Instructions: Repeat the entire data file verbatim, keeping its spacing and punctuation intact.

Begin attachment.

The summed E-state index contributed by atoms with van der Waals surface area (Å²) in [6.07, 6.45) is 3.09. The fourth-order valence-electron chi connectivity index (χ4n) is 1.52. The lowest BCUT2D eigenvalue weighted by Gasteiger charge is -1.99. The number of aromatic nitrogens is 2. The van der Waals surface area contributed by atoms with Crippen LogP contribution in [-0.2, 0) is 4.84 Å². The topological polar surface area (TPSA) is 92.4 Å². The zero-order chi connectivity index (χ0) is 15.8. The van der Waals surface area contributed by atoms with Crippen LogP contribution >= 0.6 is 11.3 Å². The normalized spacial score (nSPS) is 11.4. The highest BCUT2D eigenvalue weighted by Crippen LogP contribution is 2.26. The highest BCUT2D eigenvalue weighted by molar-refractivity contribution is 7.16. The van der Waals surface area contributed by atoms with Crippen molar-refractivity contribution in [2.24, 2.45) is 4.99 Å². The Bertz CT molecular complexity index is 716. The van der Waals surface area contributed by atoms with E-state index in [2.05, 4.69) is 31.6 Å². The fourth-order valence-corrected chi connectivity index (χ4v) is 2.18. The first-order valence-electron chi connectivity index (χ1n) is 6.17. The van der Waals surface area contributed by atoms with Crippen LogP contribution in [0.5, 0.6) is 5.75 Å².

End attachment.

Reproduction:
The summed E-state index contributed by atoms with van der Waals surface area (Å²) in [6.07, 6.45) is 3.09. The fourth-order valence-electron chi connectivity index (χ4n) is 1.52. The lowest BCUT2D eigenvalue weighted by Gasteiger charge is -1.99. The number of aromatic nitrogens is 2. The van der Waals surface area contributed by atoms with Crippen LogP contribution in [-0.2, 0) is 4.84 Å². The topological polar surface area (TPSA) is 92.4 Å². The zero-order chi connectivity index (χ0) is 15.8. The van der Waals surface area contributed by atoms with Crippen LogP contribution >= 0.6 is 11.3 Å². The normalized spacial score (nSPS) is 11.4. The highest BCUT2D eigenvalue weighted by Crippen LogP contribution is 2.26. The highest BCUT2D eigenvalue weighted by molar-refractivity contribution is 7.16. The van der Waals surface area contributed by atoms with Crippen molar-refractivity contribution in [2.24, 2.45) is 4.99 Å². The Bertz CT molecular complexity index is 716. The van der Waals surface area contributed by atoms with E-state index in [2.05, 4.69) is 31.6 Å². The fourth-order valence-corrected chi connectivity index (χ4v) is 2.18. The first-order valence-electron chi connectivity index (χ1n) is 6.17. The van der Waals surface area contributed by atoms with Crippen LogP contribution in [0.5, 0.6) is 5.75 Å².